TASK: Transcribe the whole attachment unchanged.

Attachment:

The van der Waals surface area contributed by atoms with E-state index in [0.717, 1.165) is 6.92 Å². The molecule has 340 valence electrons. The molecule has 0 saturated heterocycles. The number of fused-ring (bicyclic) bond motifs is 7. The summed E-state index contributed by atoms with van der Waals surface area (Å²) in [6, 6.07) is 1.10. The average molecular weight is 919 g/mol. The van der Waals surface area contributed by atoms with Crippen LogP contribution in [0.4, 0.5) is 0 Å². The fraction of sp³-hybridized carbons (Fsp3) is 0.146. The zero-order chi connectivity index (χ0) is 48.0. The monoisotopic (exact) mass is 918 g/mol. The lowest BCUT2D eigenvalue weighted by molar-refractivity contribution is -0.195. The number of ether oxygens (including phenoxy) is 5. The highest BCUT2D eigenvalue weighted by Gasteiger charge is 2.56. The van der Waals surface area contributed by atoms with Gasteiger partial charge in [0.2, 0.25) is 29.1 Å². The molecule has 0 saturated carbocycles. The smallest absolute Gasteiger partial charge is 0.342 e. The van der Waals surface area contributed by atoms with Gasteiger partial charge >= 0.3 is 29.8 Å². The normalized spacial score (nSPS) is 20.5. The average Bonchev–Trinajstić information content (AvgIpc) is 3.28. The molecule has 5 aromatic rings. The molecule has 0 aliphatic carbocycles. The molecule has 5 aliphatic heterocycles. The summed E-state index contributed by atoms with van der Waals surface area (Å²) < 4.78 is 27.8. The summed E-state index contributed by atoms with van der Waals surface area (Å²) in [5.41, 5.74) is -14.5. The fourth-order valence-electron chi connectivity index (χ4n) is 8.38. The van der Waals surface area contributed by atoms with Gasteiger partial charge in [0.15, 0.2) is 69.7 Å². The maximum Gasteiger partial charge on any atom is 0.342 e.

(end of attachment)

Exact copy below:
The van der Waals surface area contributed by atoms with E-state index in [0.717, 1.165) is 6.92 Å². The molecule has 340 valence electrons. The molecule has 0 saturated heterocycles. The number of fused-ring (bicyclic) bond motifs is 7. The summed E-state index contributed by atoms with van der Waals surface area (Å²) in [6, 6.07) is 1.10. The average molecular weight is 919 g/mol. The van der Waals surface area contributed by atoms with Crippen LogP contribution in [0.4, 0.5) is 0 Å². The fraction of sp³-hybridized carbons (Fsp3) is 0.146. The zero-order chi connectivity index (χ0) is 48.0. The monoisotopic (exact) mass is 918 g/mol. The lowest BCUT2D eigenvalue weighted by molar-refractivity contribution is -0.195. The number of ether oxygens (including phenoxy) is 5. The highest BCUT2D eigenvalue weighted by Gasteiger charge is 2.56. The van der Waals surface area contributed by atoms with Gasteiger partial charge in [0.2, 0.25) is 29.1 Å². The molecule has 0 saturated carbocycles. The smallest absolute Gasteiger partial charge is 0.342 e. The van der Waals surface area contributed by atoms with Gasteiger partial charge >= 0.3 is 29.8 Å². The normalized spacial score (nSPS) is 20.5. The average Bonchev–Trinajstić information content (AvgIpc) is 3.28. The molecule has 5 aromatic rings. The molecule has 0 aliphatic carbocycles. The molecule has 5 aliphatic heterocycles. The summed E-state index contributed by atoms with van der Waals surface area (Å²) < 4.78 is 27.8. The summed E-state index contributed by atoms with van der Waals surface area (Å²) in [5.41, 5.74) is -14.5. The fourth-order valence-electron chi connectivity index (χ4n) is 8.38. The van der Waals surface area contributed by atoms with Gasteiger partial charge in [0.15, 0.2) is 69.7 Å². The maximum Gasteiger partial charge on any atom is 0.342 e.